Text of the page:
Thursday, April 20, 2006

Internet Sex Offender Registries - hit lists?

The killings of two men listed on Maine's Internet sex offender registry may offer a grim lesson about the consequences of such registry laws, but defense lawyers and crime researchers question whether a thoughtful national debate on the subject is possible.

As a rape survivor who has bumped into ignorance from all sorts of people, I know we absolutely need to have a thoughtful discussion (before we debate anything) about a whole lot of issues that impact sex offenses and sexual offenders.

With this new development, those who believe the Duke lacrosse team members behaved badly but that they couldn't rape an exotic dancer because her body was part of what they were buying, will fight all the harder now to keep their boys off the sex offender registry. They are likely asking: Why should their lives be ruined and possibly ended for having a few minutes of fun?

That brings up the first topic that must be addressed:

Sexual boundaries.

Many sex offenders reflect the worst of we believe about sex. And that won't change if we gloss over the issue with "Sex between husband and wife good. All other sex bad. Lesson over."

If we lump all non-spousal consensual sex in with rape, we are letting dangerous myths go unchallenged. The same goes if we tell children that they must obey their parents no questions asked. Mix the two of these together with childhood sexual abuse and you have a recipe that puts children in a no-win situation that can fill them with guilt and shame no matter what they do or don't do.

Many people assume that sex offenders know a lot about sex but, according to a leader of an offender treatment program who spoke to a group of victim's advocates, that isn't true. Sex offenders tend to have a remedial understanding of sexual boundaries. They may think of sexual boundaries the way most of us think of the tooth fairy.

They may also have a remedial understanding of sexual responsibility. One sex offender explained that he was only responding to the advances being sent his way when the girl strutted around topless. FYI the alleged victim really did go around topless. This sounds reasonable to many of us, doesn't it? We believe that provocative girls entice men into sexual relationships.

So do you believe this girl must take at least partial responsibility for her stupidity?

If we refuse to talk about uncomfortable subjects like the difference between good and bad touches, then the incubation and nurturing and, yes, protection of sex offenders will continue even as the maximum penalties for convicted sex offenders increase.

We need to give the same level of focus to slowing the rate of production as we give to monitoring convicted sex offenders.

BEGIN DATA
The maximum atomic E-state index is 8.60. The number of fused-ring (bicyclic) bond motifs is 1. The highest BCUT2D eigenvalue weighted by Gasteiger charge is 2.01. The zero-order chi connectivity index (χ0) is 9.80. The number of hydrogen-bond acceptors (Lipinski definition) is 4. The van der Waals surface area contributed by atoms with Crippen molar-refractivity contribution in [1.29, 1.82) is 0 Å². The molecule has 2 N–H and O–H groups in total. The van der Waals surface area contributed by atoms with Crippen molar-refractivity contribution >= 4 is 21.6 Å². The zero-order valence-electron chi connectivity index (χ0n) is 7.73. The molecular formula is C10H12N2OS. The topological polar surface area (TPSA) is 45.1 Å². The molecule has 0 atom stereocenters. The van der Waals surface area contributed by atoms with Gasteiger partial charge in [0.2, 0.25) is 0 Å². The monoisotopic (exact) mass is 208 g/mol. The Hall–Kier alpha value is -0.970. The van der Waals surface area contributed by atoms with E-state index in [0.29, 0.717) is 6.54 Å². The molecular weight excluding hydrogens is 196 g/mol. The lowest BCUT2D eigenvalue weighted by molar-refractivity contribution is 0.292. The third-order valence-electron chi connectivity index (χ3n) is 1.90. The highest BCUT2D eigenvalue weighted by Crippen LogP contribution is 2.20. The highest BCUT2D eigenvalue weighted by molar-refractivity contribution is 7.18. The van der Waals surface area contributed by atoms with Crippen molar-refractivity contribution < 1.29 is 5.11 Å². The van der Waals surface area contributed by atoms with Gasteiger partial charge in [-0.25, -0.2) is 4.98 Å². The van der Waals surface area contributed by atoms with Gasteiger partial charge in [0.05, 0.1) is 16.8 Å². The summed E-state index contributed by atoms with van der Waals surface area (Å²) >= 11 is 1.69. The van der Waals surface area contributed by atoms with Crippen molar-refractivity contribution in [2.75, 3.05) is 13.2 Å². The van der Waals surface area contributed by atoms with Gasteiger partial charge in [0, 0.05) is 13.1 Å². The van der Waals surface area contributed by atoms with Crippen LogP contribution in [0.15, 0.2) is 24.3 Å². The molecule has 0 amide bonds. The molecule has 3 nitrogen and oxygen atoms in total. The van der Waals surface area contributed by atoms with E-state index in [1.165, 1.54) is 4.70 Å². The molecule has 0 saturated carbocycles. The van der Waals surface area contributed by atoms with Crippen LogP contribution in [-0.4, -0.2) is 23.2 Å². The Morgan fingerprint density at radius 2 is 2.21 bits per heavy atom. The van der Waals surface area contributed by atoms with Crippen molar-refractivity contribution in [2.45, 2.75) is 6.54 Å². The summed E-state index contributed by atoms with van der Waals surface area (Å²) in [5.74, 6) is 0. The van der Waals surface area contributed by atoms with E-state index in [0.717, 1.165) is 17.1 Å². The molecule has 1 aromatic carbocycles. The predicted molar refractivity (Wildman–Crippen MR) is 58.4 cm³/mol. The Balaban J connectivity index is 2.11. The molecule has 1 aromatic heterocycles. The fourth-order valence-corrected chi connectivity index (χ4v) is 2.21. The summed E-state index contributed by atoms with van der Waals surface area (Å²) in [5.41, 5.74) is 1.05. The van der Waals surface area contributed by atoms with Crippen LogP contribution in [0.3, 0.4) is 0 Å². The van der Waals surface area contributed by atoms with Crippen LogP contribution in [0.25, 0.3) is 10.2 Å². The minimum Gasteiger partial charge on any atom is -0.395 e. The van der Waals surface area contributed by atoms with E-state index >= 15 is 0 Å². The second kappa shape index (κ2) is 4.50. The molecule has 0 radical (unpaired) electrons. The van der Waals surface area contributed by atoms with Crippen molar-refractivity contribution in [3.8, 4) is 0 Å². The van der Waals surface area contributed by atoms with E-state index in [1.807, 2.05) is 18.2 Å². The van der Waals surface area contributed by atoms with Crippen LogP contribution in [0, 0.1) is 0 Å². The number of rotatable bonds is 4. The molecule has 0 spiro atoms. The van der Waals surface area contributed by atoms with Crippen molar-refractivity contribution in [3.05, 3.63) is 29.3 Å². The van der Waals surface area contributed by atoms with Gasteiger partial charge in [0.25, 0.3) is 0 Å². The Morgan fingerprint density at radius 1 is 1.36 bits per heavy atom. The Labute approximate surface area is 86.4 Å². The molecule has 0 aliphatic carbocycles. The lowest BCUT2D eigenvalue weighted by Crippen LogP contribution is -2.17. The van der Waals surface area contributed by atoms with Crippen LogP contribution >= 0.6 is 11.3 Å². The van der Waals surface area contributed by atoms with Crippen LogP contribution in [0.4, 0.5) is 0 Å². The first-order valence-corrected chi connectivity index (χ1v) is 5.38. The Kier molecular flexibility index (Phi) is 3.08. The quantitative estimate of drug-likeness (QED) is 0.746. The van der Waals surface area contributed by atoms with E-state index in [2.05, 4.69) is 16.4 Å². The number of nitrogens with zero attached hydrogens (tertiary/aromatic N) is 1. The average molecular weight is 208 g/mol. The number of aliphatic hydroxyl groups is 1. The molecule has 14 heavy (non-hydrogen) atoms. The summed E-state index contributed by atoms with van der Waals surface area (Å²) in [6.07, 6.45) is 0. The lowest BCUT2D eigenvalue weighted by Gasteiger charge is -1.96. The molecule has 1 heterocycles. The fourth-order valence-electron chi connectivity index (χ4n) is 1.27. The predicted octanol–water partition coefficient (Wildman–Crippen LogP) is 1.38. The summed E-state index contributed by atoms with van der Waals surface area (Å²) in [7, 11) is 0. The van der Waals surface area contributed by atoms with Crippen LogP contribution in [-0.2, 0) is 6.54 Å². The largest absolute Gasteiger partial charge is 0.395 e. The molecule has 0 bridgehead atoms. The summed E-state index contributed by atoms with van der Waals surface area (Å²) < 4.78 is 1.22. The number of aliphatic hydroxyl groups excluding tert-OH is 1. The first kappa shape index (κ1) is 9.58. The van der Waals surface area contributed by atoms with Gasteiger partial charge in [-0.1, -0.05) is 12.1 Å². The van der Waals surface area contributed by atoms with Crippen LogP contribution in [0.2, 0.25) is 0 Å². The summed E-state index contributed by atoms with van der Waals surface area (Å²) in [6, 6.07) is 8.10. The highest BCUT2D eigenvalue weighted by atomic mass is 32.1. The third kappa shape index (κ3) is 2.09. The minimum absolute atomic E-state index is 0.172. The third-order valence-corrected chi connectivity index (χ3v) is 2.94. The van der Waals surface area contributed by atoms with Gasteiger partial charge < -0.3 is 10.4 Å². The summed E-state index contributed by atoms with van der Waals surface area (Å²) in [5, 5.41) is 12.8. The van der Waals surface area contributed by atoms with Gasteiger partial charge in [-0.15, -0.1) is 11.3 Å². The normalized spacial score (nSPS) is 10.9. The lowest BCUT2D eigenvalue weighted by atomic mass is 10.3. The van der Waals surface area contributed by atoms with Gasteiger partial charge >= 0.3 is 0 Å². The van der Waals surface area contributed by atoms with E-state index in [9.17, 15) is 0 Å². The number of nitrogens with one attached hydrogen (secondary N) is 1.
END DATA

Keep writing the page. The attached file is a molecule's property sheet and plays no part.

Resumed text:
When I did a quick search on sex offender registries, one service offered access to billions of sex offender registries. Another service promised to tell you if any sex offenders live in your area. These services are advertised as a way for parents to ensure their children's safety from sexual predators.

The problem with this is that most sex offenders are never charged and when they are charged many cases end in a plea deal where the offenders (especially those who can afford the best attorneys) are convicted of a non-sexual crime.

The sex offender who presents the greatest danger to your family may be living in your own home. Siblings can and do offend against siblings.

I'm not suggesting we all become paranoid and treat everyone as if they are a closet sex offender, I'm suggesting we get better educated so we can recognize the attitudes and beliefs that fuel sex offenses and that keep victims suffering in silence.

For those who want to roll back the clock to a time before you knew the definition of sex offender, the good old days were only good for the types of sex offenders that didn't seem to exist back then and for those who covered for those sex offenders. As long as the offender wasn't seen as a monster, authorities likely looked the other way, especially if the sexual abuse happened between family members.

If the sex offender registries become hit lists with all the information vigilantes need to find their prey, there will be an even greater backlash against victims who report sexual assaults or sexual abuse.

The backlash is big enough right now, thank you very much.

AP story
ABC News

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posted by Marcella Chester @ 10:29 AM   0 comments links to this post


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